Who can India learn from?
Over the past week, there has been some acknowledgement that India faces three rather acute and growing problems: Widespread unemployment, widening inequalities and deepening poverty.
They require actual policy solutions. Without the right policies, India’s demographic dividend is looking more like a demographic bomb.
But there is one country — China — which is not only comparable to India in terms of the population size but is also globally recognised to have alleviated poverty at historically unprecedented speed and scale.
Perhaps, understanding what China did may provide some clues to Indian policymakers.
What did China achieve?
Intending to provide lessons to other developing countries, the World Bank and China’s Ministry of Finance undertook a study in 2019 to understand what China achieved and how it did it. This study was finally published earlier this year.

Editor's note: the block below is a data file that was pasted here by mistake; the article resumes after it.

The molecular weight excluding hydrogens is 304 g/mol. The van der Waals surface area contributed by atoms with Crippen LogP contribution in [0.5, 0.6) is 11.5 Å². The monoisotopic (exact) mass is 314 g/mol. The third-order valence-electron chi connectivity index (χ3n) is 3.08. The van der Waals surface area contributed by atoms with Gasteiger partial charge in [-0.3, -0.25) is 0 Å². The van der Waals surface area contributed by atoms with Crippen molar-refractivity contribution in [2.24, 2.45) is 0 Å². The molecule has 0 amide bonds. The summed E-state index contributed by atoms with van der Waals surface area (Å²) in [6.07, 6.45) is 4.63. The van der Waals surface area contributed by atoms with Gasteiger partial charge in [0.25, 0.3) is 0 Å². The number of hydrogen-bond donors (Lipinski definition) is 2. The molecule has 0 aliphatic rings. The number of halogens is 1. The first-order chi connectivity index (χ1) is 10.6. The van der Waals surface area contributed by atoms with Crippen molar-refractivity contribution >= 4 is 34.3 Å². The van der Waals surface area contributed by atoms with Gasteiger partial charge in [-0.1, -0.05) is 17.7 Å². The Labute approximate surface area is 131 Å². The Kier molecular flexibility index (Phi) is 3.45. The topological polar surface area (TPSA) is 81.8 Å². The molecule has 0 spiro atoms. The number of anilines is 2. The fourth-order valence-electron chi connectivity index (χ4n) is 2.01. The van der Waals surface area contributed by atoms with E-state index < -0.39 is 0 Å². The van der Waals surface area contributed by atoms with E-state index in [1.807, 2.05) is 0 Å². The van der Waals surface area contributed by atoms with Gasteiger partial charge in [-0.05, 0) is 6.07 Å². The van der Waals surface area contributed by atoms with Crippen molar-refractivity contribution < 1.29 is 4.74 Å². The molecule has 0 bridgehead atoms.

The World Bank found that between 1978 and 2019, China’s poverty headcount dropped from 770 million to 5.5 million people.
In other words, China lifted 765 million (76.5 crore) people from extreme poverty in the past four decades.
It means, on average, every year China pulled 19 million (1.9 crore) poor people out of extreme poverty for the past 40 years.
In doing so, China accounted for almost 75 per cent of the global reduction in the number of people living in extreme poverty during this period.
In 2021, China declared that it has eradicated extreme poverty according to the national poverty threshold, lifting 765 million people out of poverty since 1978, and that it has built a “moderately prosperous society in all respects.”
Decades of progress in China are also reflected in substantial improvements in other measures of well-being.